The Allen Street Grill, located on the second floor of Hotel State College, which opened in 1855.

Old Main, the first main building at Penn State University. The structure was built in 1930.

Old Main was built on the site of the Main Building, which was built in 1863. The Main Building was built with Pennsylvania limestone that was partially hauled by a mule named Old Coaly, and the bones of Old Coaly are now preserved in the Hetzel Union Building.

The back of Old Main, from the Pattee Mall.

Looking up the Pattee Mall at the Pattee Library.

The Pattee Library at the north end of the Pattee Mall. The library was built in 1940 and was named for literature professor and novelist Fred Lewis Pattee.

The Paterno Library, connected to the Pattee Library. The Paterno Library was built in 2000 and was named after football coach Joe Paterno, who donated the money to build the library.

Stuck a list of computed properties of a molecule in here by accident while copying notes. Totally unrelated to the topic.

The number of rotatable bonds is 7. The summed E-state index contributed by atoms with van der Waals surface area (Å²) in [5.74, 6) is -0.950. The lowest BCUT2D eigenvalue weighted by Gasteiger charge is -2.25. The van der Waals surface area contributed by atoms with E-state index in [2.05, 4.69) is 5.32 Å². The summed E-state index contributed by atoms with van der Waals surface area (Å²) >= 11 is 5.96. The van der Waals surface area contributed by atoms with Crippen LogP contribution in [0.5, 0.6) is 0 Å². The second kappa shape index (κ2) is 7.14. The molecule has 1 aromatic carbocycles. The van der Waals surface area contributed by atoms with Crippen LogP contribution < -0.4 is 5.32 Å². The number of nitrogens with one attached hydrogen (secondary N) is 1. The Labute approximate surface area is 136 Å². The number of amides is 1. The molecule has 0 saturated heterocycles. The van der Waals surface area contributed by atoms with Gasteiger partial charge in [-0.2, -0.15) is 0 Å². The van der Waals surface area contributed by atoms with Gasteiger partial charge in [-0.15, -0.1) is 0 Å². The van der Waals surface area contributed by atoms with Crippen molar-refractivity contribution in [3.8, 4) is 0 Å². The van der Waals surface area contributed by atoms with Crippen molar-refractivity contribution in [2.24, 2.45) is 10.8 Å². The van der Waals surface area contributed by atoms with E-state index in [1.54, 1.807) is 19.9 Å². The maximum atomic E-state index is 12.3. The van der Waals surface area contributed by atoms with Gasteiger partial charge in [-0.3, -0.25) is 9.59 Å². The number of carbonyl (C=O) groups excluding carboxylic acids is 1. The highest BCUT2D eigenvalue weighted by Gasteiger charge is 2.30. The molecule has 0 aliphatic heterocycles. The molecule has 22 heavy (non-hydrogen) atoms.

The Burrowes Building, on the Pattee Mall. The structure was built in 1938 for the School of Education, and was named for Thomas Burrowes, president of the school from 1868 to 1871.

Osmond Laboratory, on Pollock Road. The structure was built in 1938 and is part of the Eberly College of Science.

Borland Laroratory, on Shortlidge Road. Borland Lab was built in 1932, and was originally used for dairy husbandry, but now the College of Arts and Architecture uses the building. The Creamery was located next to Borland Lab from 1932 until 2006.

The Pavilion Theatre, on Curtin Road. The structure was built in 1914, and was used as a livestock judging pavilion until 1960.

The Weaver Building, on Ag Hill. The structure was built in 1915 and was originally the Horticulture Building. The building was named for agricultural economist Frederick Pattison Weaver in 1954.